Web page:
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Gaining the biggest benefit with concept of Least Privilege

Gaining the biggest benefit with concept of Least Privilege

Lior Tamir, Product Manager at Spera Security
Lior Tamir, Product Manager at Spera Security
November 2, 2023

What is the principle of Least Privilege

In an ideal world, users would have only the minimum access necessary to fulfill their job functions, thus reducing the organization’s attack surface and likelihood of unauthorized activities or breaches. This approach, called the “principle of least privilege,” is also a requirement of most industry compliance frameworks such as NIST, ISO 27001, and CIS.

In reality, achieving least privilege everywhere necessitates an endless battle against real-life dynamic business requirements. Security and IAM teams are overloaded with least-privileged alerts generated by various detection tools, most unactionable  or do not translate to high-risk or impactful accounts. Because security and IAM teams have limited resources, they must prioritize projects with the highest return on investment (ROI). 

Applying least privilege practices to the following security issues will result in the best bang-for-the-buck: 

  1. Unused admin accounts
    Often, distinct admin accounts are established for legitimate purposes and kept separate from employees' personal accounts, or separated between test and production instances. However, over time, these admin accounts might fall into disuse, or the employees who created them may be offboarded. In other cases, the main account of an offboarded employee had admin privileges, but was not disabled upon the employee’s departure.
    These dormant accounts can serve as easy entry points for cyber attackers seeking unauthorized access to sensitive systems and data.

  1. Unused administrative privileges
    A key challenge for achieving least privilege is that  security teams strive to be business enablers and grant access and permissions as quickly as possible.  When solutions such as “Just in Time” access are not available, or the out-of-the-box RBAC roles provided by the solution are too broad, people tend to assign higher privileges than required. Some examples include:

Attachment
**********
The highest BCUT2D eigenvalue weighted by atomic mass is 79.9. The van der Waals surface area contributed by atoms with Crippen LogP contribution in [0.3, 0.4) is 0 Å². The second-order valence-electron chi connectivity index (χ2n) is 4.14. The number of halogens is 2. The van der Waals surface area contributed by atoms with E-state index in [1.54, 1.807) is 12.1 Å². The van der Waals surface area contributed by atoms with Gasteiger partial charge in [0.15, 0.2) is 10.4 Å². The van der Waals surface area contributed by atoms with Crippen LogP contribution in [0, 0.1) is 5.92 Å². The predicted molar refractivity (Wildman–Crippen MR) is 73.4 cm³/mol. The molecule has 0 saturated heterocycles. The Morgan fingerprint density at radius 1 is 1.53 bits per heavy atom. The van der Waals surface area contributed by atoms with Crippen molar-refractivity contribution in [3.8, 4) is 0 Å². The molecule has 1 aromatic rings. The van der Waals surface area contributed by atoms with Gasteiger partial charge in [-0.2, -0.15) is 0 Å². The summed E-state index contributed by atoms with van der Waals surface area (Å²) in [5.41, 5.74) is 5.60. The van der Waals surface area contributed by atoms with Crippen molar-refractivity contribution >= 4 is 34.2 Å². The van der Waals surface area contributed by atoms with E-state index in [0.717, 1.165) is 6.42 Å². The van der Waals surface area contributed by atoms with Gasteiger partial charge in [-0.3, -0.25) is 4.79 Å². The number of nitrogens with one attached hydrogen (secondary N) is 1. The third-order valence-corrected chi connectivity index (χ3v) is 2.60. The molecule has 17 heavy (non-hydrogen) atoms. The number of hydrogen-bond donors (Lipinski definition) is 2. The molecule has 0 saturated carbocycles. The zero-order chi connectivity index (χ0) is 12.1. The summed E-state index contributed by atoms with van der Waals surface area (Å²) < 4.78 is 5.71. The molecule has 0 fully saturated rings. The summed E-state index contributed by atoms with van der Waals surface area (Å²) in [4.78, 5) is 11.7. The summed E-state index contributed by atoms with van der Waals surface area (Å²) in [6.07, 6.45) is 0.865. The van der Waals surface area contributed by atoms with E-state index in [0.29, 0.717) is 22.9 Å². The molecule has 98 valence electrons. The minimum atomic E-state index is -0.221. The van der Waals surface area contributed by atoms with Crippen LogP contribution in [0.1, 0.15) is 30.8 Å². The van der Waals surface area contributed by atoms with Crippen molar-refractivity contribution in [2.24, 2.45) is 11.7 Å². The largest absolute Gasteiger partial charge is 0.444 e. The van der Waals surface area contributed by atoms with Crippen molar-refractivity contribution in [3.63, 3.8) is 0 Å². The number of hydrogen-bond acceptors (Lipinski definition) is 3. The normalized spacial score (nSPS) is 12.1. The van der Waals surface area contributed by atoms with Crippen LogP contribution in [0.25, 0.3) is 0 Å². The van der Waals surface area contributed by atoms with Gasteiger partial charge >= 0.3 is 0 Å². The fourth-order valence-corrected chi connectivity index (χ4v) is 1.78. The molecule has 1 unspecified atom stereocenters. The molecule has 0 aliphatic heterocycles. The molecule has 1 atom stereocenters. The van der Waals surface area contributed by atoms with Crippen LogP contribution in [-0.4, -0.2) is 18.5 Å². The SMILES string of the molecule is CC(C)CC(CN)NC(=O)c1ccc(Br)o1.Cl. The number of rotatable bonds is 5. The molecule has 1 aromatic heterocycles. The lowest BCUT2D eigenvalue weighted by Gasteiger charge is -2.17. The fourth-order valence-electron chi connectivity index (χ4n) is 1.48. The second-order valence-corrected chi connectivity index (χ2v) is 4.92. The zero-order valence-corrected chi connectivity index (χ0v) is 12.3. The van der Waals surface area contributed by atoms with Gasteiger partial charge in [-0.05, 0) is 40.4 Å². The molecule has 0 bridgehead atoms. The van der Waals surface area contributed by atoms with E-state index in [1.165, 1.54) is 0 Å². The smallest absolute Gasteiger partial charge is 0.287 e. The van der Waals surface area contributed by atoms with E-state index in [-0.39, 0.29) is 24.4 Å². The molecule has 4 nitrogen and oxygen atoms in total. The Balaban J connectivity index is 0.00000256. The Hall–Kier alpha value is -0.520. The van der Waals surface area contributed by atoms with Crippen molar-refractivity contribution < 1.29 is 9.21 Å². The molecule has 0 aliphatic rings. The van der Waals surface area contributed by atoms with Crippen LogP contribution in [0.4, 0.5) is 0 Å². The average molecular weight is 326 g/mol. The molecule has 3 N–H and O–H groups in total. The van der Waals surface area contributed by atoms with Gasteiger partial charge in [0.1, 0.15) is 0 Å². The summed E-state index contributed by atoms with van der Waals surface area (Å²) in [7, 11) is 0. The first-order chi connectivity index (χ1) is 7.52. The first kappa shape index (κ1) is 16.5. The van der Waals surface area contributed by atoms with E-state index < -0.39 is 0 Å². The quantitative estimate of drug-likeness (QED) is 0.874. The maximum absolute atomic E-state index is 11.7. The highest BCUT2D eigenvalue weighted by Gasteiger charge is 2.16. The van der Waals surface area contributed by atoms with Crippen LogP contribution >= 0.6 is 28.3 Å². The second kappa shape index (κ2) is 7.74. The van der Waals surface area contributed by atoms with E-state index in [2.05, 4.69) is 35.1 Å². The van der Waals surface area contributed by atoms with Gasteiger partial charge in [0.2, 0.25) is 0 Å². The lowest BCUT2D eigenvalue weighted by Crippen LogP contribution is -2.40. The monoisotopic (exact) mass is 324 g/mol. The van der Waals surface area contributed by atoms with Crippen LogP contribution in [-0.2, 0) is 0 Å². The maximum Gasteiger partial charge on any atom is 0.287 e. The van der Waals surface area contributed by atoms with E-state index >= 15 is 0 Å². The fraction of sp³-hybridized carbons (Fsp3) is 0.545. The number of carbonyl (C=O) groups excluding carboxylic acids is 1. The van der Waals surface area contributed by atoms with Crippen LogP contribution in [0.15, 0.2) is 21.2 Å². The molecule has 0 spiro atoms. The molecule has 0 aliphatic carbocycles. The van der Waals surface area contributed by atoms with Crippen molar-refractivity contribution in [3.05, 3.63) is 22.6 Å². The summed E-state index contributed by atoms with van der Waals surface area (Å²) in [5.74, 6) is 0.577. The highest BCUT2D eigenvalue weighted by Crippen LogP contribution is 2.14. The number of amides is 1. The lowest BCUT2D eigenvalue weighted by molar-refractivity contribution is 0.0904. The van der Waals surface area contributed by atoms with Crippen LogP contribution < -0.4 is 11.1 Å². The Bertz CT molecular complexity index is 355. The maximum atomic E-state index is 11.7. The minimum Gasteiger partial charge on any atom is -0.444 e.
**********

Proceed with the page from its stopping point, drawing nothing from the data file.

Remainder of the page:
• AWS is considered the most challenging in this aspect, with options such as “All permissions” for a specific S3 bucket while users may need only “read”, or when IAM users do not use administrator permission sets assigned to them. Attackers can use these permissions to delete all organizational data. 
  • In Azure Active Directory, it is common to find admin accounts with built-in administrator roles, that their owners only view accounts and data but never perform an administrative action on them. A compromised account with a group administrator can be used to remove people from groups and cause business disruptions and denial of services 
  • In Okta, employees granted admin access may not even enter the admin panel. 
  • In Salesforce it is common to find non-admin users with “Modify All Data” privileges. These accounts are able to export or even delete all company data, but effectively just need to view or modify a specific scope for their role. 
  • Snowflake users may be given global privileges instead of custom role-based access control with clear separation between read and write access on specific resources.

  1. Unused privileged access to sensitive applications
    It is a fact that workforce users have access to a larger number of applications than actually needed. An effective least-privilege project should focus on removing unnecessary access from sensitive critical applications, such as cybersecurity tools, customer data or production environment.

  2. Over-privileged birthright permissions
    An organizational best practice is granting permissions to employees by assigning them to groups, created in the Identity provider or IGA (such as Active Directory, Okta or Sailpoint). Each group provides access to applications required to perform relevant tasks. Over time,  business requirements may change, but access is still given. By detecting over-privileged groups with clear evidence of inactivity, privileged access can be reduced in scale and enforced over time.

Applying least privilege principles 

Application of least privilege principles must be proactively planned out to net the most benefit for CISOs and IAM teams. Some of the key factors to consider include:

  1. Automated, context-driven prioritization and focus on critical privileged accounts
  2. Actionable insights for effective remediation
  3. Granular provisioning and permission controls
  4. Birthright access analysis

Spera’s platform is tailored for CISOs and IAM managers, committed to achieving least privilege access across their organization in a practical, comprehensive and effective manner. Spera empowers your organization to take control of its identity security posture, reduce risks, and build a resilient defense against evolving cyber threats. 

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